Country: Great Britain
Discipline: 400m Hurdles
Noteworthy Accolades: 2012 World Indoor Champion, 2x 2013 European Indoor Champion
PB: 400mH 53.67s, 400m 50.50s
‘Who would have known I would have been put in a wheelchair at the end of that race.’
‘The hardest part it felt like something was taken away from me. Because I’d been to the world championships before and Olympic Games and it just wasn’t my time…but it just felt so right in Moscow.’
I interviewed Perri because I’m inspired by her effervescent determination and perseverance following the biggest injury of her life, and probably one of the longest journeys too. What has she learned from this experience and how can you benefit from hearing her story? I promise she will make a positive impact in your life and the way you view your biggest setbacks. And because these days you will find her ‘at [her] local park’ motivating people ‘of all levels, male or female’ into fitness, she shows in words and actions, success for her truly is ‘the impact that you make on other people’.
Learning how and why somebody does what they do is always an intriguing question for me. So how did Perri end up racing in the 400m hurdles? She tried every sport and athletics discipline from ‘karate, taekwondo and a bit of football’ to long jump, javelin and high jump!
She found her niche and that’s why she can invest so much time and effort into her resurgence. It goes without saying – find your ‘thing’ and any setbacks can be viewed as a challenge to be better than before rather than a message to throw in the towel.
Yes Perri suffered a massive setback. But she has been at the top of her game before and she can certainly get back there again.
The accumulation of 13 long years with her coach (Chris Zah) committed to constant growth and learning are key to Perri’s second coming. About her coach she happily says, ‘I started off from the grassroot level and he’s taken me to world class.’ And more importantly, ‘he believed in me. I believed in him. And that’s what got us to where we are.’
‘It’s the belief and the teamwork; definitely the coach-athlete relationship we have is really strong.’
The funny thing is too that he believed in her before she believed in herself. When you think about an elite athlete you might not ever think that they would question their potential and greatness; you may believe their confidence levels are sky-high. But Perri admits:
‘Other people saw my potential before I did. So that to me, you’re putting limitations on yourself.’
Rehab aka the grind
‘Adversity favours the versatile’ is a phrase that comes to mind when reflecting upon Perri’s injury and her reaction to it. Instead of shrinking back and wallowing in self-pity at her misfortune, she has used this time to prepare herself both physically and mentally for the next phase of her athletics’ career. Her resurgence promises an even more formidable fighter than pre-knee injury Perri. Identifying and committing to ‘work on weaknesses…[previously] dismissed’, a few things have changed for the better. From her perception of self to a renewed appreciation of the brevity of a sportsperson’s career, she now ‘enjoy[s] it more’.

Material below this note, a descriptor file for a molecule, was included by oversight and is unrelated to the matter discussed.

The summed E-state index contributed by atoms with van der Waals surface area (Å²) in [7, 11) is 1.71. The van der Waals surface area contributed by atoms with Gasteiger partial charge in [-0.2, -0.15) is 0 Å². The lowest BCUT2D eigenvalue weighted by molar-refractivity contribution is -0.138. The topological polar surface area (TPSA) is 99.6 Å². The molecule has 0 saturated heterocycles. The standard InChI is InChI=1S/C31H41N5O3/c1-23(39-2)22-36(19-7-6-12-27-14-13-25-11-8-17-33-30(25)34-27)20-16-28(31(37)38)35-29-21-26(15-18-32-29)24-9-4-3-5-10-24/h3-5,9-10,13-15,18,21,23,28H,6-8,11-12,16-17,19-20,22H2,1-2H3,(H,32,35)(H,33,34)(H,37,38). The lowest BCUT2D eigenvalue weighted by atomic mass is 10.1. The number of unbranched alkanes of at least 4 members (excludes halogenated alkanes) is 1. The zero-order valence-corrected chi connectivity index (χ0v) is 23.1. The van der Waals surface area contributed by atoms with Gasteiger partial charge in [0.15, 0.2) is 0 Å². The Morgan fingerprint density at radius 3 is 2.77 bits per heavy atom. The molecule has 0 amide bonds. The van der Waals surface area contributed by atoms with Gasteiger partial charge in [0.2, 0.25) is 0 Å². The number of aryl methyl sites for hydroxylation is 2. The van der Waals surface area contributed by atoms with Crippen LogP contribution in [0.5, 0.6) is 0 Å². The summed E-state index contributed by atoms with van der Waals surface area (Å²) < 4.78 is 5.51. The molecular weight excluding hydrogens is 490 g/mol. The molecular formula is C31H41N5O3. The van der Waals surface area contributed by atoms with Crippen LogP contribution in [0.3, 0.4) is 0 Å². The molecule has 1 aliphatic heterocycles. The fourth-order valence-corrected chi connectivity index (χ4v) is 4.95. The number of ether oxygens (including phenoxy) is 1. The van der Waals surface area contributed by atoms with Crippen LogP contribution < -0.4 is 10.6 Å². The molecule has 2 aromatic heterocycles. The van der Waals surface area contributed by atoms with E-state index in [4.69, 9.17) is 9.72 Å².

But the climb isn’t all sunshine and revelations. Yes, you learn from your mistakes and grow in unexpected ways, but with growth you break boundaries and pain becomes inevitable.
‘I did have some dark days, questioning “Why me?” I remember that used to go through my head a lot. “Why did this happen to me? Why now?” And it was horrible.’
‘At the time, it was just going so fast, I was having so much success, and then when this happened it was like *gasp*. I definitely see it in a different light now.’
Life is not 1-dimensional and neither is sport. Developing body, mind and soul has an empowering effect for us as human beings, and particularly being able to see the light at the end of the tunnel to successfully defeat the ‘dark days’.
‘I got in touch with my spiritual side as well going through this injury. And I think it’s a blessing in disguise because that’s one thing I didn’t make as much time as I wish I did. Having this injury I linked up with Christians in Sport…’
*everybody cheers at the positive vibes*
‘It’s having a taster of success is kind of motivated me to get through this long term injury…it’s nearly two years now and the team that I’ve got behind me, the support that I’m getting from my family, and just my own self – to me I believe I was just getting started so I’ve just kind of fought through this hard rehab program.’
During her climb back to the top Perri has a greater appreciation of her blessings, including her athletics’ prowess; she now has more self-belief.
‘It is not until now when I see the performances and I think “Oh my God! I ran a time like that. Perri, you are actually good!” And that’s my biggest limitation: I really underestimated how good of an athlete I am.’
With her ultimate aim being ‘to win an Olympic medal’, you’ll be happy to hear that training-wise PSD is ‘right on track now.’ The intense rehab ‘seems to be paying off’ and she’s ready to take on the second part of a journey she started 13 years ago in Mile End athletics stadium.
So what did I learn from Perri? When you fall it’s not just about getting up and going again, it’s about how you get up and go again. Keep the things that work (fabulous support team and hardworking mentality), throw away the things that don’t – like the limiting mindset, and improve any weak areas. Be thankful for your journey and don’t allow yourself to submit to your feelings of woe – make yourself happy! And finally, keep hold of the vision of the good times and believe that you will succeed again in the future.
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And check out this page to read some other motivational stories of success.